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Going Green

Going GreenAs part of its decades-long focus on environmentalism, Tufts faculty, students and staff are turning -- more and more frequently -- to renewable resources like solar energy.

Medford/Somerville, Mass. [05.13.02] At first glance, the Medford home of Tufts professors Lois Grossman and Mark DeVoto doesn't look much different than the surrounding houses. Neither does the Fairmont House or the Schmalz House on Tufts' Medford/Somerville campus. But all three buildings share an important, and relatively rare, feature in common -- environmentally-friendly solar panels.

"The power company sent us an advertisement for their energy conserving program," DeVoto, a professor of music, told the Medford Transcript. "We realized it would be a substantial investment of cash, but it was something we wanted to do."

The Tufts professors' home was one of 10 buildings to take part in the Medford Solar Project, initiated in 1999. Tufts' Fairmont House was another.

"Tufts installed solar panels in the Fairmont House, a small dorm in the Medford section of the campus, three years ago," reported the Transcript. "Fairmont houses about 15 to 20 students and the solar panels decrease the amount of electricity used in the dorm."

Several years ago, a group of Tufts students installed a solar-operated water heater in the Schmalz House, a wood-framed dorm housing 14 students. According to an article in The Boston Globe, the energy-efficient system has reduced natural gas usage by at least 50 percent.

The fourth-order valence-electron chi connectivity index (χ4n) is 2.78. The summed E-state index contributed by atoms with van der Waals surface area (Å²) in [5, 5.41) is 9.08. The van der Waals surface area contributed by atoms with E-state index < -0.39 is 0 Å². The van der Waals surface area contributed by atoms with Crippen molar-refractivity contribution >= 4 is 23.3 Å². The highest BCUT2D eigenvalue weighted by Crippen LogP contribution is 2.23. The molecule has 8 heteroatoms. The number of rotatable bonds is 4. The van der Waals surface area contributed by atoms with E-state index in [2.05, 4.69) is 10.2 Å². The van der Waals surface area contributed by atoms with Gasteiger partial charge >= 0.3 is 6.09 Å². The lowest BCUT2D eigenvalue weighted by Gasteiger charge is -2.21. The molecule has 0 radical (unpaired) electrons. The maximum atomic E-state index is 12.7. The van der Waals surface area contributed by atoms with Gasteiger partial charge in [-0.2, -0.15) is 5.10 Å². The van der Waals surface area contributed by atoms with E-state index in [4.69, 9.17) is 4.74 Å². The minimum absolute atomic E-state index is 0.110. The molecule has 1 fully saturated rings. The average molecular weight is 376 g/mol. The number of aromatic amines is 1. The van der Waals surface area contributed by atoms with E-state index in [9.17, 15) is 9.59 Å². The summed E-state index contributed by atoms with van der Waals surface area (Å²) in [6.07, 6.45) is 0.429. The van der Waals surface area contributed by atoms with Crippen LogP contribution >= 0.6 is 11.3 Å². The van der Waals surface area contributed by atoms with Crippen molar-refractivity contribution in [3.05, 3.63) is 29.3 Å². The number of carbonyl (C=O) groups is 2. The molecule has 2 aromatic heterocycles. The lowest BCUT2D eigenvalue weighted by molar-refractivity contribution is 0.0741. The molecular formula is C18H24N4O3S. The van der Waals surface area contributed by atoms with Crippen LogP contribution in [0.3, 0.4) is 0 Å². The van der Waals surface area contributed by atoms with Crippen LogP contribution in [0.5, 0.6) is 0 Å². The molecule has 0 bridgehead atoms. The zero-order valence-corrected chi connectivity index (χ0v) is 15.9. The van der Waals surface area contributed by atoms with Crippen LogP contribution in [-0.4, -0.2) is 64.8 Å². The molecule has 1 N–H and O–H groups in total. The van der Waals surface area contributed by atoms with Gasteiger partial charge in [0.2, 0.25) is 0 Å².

According to Tufts' energy manager Betsy Isenstein, the University has had energy conservation practices in place for decades. Solar panels are just one example.

Energy efficient light bulbs and laundry machines are fixtures across campus and have helped Tufts cut over 100 metric tons of carbon emissions. In fact, Tufts was the first university in the country to sign the EPA's "Green Lights Pledge" to upgrade the lighting in 90 percent of the Universit's floorspace -- which is now complete.

Tufts also uses an energy-efficient vehicle and has a program in place to compost close to 200 tons of leaves and food waste every year.

These measures have led newspapers like the Globe to call Tufts one of the most environmentally-active campuses in the region. And the National Wildlife Federation listed the University as a national leader in energy efficiency in this year's "Campus Environmental Report Card."

The decision to conserve was an easy one, said romance languages professor Lois Grossman -- who, along with her husband and representatives from Tufts, was honored by Medford Mayor Michael McGlynn during an Earth Day celebration last week.

"The important thing is this is second nature to us," she told the Transcript. "I don't consider it a burden or a nuisance."

But many people are reluctant to try, Grossman said.

"The first reason people don't bother conserving is they don't believe their own individual contributions have meaning," she told the Transcript. "And the second reason is change is always painful."

But there are many ways to make a difference -- even if it's just a minor change.

"If everyone did a small thing then they would make a big difference," she told the newspaper.

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